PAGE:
Kazakhstan enjoys large-scale inflows of foreign investments which are expected to continue in the coming years. Reasons include the economic policy of the government, which continues to carry out structural reforms and improve Kazakhstan's legal and regulatory systems, with the explicit aim of admission into the World Trade Organization.

Structural reforms in the Kazakh banking system were initiated in 1995, with the objective of attaining international standards. These reforms include maintaining capital and liquidity ratios, improving transparency, adapting accounting methods to generally accepted international standards, establishing risk-management systems, reducing exposure to individual borrowers, offering deposit and investment insurance, and more. The rapid growth of the national economy has brought about considerable growth of the financial sector, while concurrently the number of banks has decreased as a result of mergers and acquisitions. While in 1996 there were no less than 184 banks in Kazakhstan, today there are 33, of which 14 are foreign banks. The profitability of banks in Kazakhstan has greatly improved recently, with average return on equity reaching 14% last year, up from 10% in 2005.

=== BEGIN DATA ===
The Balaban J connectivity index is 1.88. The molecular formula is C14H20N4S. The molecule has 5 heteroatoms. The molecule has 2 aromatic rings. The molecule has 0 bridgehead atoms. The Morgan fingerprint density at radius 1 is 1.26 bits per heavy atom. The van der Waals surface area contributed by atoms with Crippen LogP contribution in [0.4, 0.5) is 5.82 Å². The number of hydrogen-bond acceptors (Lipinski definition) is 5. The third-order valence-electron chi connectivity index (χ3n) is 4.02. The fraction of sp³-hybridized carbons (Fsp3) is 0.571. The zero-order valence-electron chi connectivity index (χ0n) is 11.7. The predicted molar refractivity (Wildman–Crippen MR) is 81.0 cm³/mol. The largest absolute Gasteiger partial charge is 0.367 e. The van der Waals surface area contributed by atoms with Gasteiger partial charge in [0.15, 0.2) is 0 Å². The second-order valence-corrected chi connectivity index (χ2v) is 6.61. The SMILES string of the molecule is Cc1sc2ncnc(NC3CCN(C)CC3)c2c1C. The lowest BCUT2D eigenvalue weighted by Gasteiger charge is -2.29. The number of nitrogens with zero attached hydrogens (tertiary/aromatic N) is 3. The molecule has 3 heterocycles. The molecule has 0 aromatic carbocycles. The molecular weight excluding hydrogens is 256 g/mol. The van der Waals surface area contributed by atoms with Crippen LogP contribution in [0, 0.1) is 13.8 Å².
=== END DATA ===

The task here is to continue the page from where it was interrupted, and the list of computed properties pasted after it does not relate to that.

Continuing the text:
International economic entities, including the World Bank and the International Monetary Fund, see Kazakhstan as one of the most important, outstanding countries among the emerging economies and predict it will show high growth in the coming years along with rapid development in the areas of banking and finance, such as credit, mortgages, etc. Bank Hapoalim believes its accumulated international experience and the skill and expertise of the Bank's staff position it to leverage its relative advantages in Kazakhstan.